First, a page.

The government and the ABPI have set the foundations for talks over the new pricing structure for medicines in the UK, which will come into force in 2014 after the current Pharmaceutical Price Regulation Scheme (PPRS) scheme takes its last breath.

In a joint statement released Friday, the Department of Health and the Association of the British Pharmaceutical Industry confirmed that discussions over the shape of the new framework - which will include a new system of value-based pricing - will kick off next month.

Thus far, it is envisaged that value-based pricing will predominantly apply to medicines approved from 2014, though a small number of existing drugs might also be assessed, such as some of those currently paid for by the Cancer Drugs Fund.

Pricing for all products licensed in the UK or the EU before 31st December 2013 will fall under a scheme "similar but not identical" to the PPRS, according to the statement.

It has now been agreed by the government and the ABPI that the new arrangements will span a five-year period "to ensure stability and predictability" and "enable the NHS and industry to develop and manage their financial and investment plans", as well as allow the industry to "plan and prioritise research in areas which can deliver the greatest potential benefits to patients and society". 

The intention is that these new arrangements will be "stable and not bureaucratic", and though the details are still thin on the ground the government insists that companies will be "able to predict well in advance how prospective products are likely to fare". 

The system will work on the assumption that companies will set launch prices for new medicines at a level "that is close to their expected assessed value", and the management of cases where the list price of a product is not supported by its value assessment "will be considered during the negotiations".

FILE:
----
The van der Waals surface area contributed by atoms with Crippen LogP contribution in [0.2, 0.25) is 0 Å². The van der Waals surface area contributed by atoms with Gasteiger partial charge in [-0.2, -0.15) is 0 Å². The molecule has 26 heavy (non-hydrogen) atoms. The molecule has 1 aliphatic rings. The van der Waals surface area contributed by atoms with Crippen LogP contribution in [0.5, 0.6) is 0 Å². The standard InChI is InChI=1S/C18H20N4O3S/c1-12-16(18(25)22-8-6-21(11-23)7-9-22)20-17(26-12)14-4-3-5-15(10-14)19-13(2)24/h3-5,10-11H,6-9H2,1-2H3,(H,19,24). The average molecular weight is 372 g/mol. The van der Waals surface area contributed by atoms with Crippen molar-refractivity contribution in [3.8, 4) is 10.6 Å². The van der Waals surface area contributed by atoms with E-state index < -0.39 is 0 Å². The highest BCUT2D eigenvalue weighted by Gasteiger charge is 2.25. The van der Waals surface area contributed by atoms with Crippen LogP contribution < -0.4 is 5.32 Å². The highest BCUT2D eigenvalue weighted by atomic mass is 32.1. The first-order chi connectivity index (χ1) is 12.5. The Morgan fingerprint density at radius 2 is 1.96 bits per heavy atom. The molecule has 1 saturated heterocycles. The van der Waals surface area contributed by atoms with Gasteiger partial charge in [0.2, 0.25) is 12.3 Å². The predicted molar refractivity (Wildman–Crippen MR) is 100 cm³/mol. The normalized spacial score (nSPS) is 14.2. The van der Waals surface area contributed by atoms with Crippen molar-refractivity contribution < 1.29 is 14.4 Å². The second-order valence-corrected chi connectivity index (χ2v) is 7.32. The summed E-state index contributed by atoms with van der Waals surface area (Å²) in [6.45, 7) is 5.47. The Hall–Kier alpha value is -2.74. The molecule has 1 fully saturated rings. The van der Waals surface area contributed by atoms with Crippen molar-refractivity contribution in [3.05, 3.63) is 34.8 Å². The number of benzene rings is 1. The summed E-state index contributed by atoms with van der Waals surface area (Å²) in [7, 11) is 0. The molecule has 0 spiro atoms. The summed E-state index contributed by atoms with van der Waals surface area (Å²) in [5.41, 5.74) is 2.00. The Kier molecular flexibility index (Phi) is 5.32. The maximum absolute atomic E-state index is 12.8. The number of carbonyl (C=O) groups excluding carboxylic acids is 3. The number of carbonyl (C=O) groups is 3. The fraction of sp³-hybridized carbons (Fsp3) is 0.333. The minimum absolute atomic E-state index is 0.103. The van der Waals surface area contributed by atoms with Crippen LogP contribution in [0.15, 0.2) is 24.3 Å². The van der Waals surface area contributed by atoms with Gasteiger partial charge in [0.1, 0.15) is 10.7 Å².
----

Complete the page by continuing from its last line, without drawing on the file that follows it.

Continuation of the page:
The government maintains that its objectives for value-based pricing include improving outcomes for patients through better access to effective medicines, stimulating innovation and the development of high value treatments, bettering the process for assessing new medicines, and ensuring value for money for the NHS.

Benefits unclear?

However, it seems industry remains to be convinced. ABPI chief executive Stephen Whitehead said just days ago "we are not convinced that value-based pricing will encourage innovation or reward the most effective medicines", and voiced concern that it could "stifle innovation because it will struggle to accurately reflect the inherent gradual and incremental nature of innovation". 

He also said it is still unclear whether value-based pricing can provide the pharmaceutical industry "with sufficient reward to allow for further investment in the research and development of new medicines".

And given that medicines in the UK are among the lowest priced in Europe, he argues that "promoting innovation would be better served by developing a pricing scheme that is flexible, holistic, negotiated in a single agreement and which rewards the discovery of new medicines”.